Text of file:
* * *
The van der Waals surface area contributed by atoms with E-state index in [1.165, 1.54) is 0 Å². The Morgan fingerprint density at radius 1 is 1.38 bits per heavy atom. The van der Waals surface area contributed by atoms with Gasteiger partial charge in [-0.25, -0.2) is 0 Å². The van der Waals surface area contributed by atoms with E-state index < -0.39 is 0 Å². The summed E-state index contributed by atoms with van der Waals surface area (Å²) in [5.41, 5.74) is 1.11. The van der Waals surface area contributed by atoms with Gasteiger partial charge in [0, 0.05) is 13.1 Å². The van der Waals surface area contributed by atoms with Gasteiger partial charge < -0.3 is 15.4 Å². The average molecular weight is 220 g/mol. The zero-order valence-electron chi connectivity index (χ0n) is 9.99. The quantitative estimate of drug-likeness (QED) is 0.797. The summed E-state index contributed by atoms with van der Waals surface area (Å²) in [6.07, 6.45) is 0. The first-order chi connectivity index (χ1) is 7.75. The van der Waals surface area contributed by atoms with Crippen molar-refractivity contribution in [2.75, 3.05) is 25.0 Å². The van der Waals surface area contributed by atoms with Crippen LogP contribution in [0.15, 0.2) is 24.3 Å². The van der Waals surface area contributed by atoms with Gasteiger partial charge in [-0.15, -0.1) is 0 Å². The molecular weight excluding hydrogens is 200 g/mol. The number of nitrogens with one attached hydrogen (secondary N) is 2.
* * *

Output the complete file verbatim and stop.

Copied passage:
The van der Waals surface area contributed by atoms with E-state index in [1.165, 1.54) is 0 Å². The Morgan fingerprint density at radius 1 is 1.38 bits per heavy atom. The van der Waals surface area contributed by atoms with Gasteiger partial charge in [-0.25, -0.2) is 0 Å². The van der Waals surface area contributed by atoms with E-state index < -0.39 is 0 Å². The summed E-state index contributed by atoms with van der Waals surface area (Å²) in [5.41, 5.74) is 1.11. The van der Waals surface area contributed by atoms with Gasteiger partial charge in [0, 0.05) is 13.1 Å². The van der Waals surface area contributed by atoms with Gasteiger partial charge < -0.3 is 15.4 Å². The average molecular weight is 220 g/mol. The zero-order valence-electron chi connectivity index (χ0n) is 9.99. The quantitative estimate of drug-likeness (QED) is 0.797. The summed E-state index contributed by atoms with van der Waals surface area (Å²) in [6.07, 6.45) is 0. The first-order chi connectivity index (χ1) is 7.75. The van der Waals surface area contributed by atoms with Crippen molar-refractivity contribution in [2.75, 3.05) is 25.0 Å². The van der Waals surface area contributed by atoms with Crippen LogP contribution in [0.15, 0.2) is 24.3 Å². The van der Waals surface area contributed by atoms with Gasteiger partial charge in [-0.15, -0.1) is 0 Å². The molecular weight excluding hydrogens is 200 g/mol. The number of nitrogens with one attached hydrogen (secondary N) is 2.